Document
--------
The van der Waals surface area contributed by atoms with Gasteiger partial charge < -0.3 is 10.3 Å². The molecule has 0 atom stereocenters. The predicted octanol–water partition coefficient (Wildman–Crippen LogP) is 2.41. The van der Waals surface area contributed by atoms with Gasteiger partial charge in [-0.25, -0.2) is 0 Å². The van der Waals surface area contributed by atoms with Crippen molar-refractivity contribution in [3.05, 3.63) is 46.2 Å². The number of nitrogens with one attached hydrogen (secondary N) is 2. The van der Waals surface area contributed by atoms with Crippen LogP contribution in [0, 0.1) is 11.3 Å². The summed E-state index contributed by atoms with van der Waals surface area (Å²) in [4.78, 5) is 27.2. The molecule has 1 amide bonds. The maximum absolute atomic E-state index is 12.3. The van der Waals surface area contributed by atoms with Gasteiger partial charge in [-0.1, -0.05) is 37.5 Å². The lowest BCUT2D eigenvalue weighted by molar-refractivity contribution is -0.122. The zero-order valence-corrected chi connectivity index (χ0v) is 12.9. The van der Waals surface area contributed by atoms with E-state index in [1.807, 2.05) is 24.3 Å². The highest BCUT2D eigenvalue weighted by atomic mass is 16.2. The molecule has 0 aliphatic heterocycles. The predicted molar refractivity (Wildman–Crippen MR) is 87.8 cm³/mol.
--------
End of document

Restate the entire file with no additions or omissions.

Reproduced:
The van der Waals surface area contributed by atoms with Gasteiger partial charge < -0.3 is 10.3 Å². The molecule has 0 atom stereocenters. The predicted octanol–water partition coefficient (Wildman–Crippen LogP) is 2.41. The van der Waals surface area contributed by atoms with Gasteiger partial charge in [-0.25, -0.2) is 0 Å². The van der Waals surface area contributed by atoms with Crippen molar-refractivity contribution in [3.05, 3.63) is 46.2 Å². The number of nitrogens with one attached hydrogen (secondary N) is 2. The van der Waals surface area contributed by atoms with Crippen LogP contribution in [0, 0.1) is 11.3 Å². The summed E-state index contributed by atoms with van der Waals surface area (Å²) in [4.78, 5) is 27.2. The molecule has 1 amide bonds. The maximum absolute atomic E-state index is 12.3. The van der Waals surface area contributed by atoms with Gasteiger partial charge in [-0.1, -0.05) is 37.5 Å². The lowest BCUT2D eigenvalue weighted by molar-refractivity contribution is -0.122. The zero-order valence-corrected chi connectivity index (χ0v) is 12.9. The van der Waals surface area contributed by atoms with E-state index in [1.807, 2.05) is 24.3 Å². The highest BCUT2D eigenvalue weighted by atomic mass is 16.2. The molecule has 0 aliphatic heterocycles. The predicted molar refractivity (Wildman–Crippen MR) is 87.8 cm³/mol.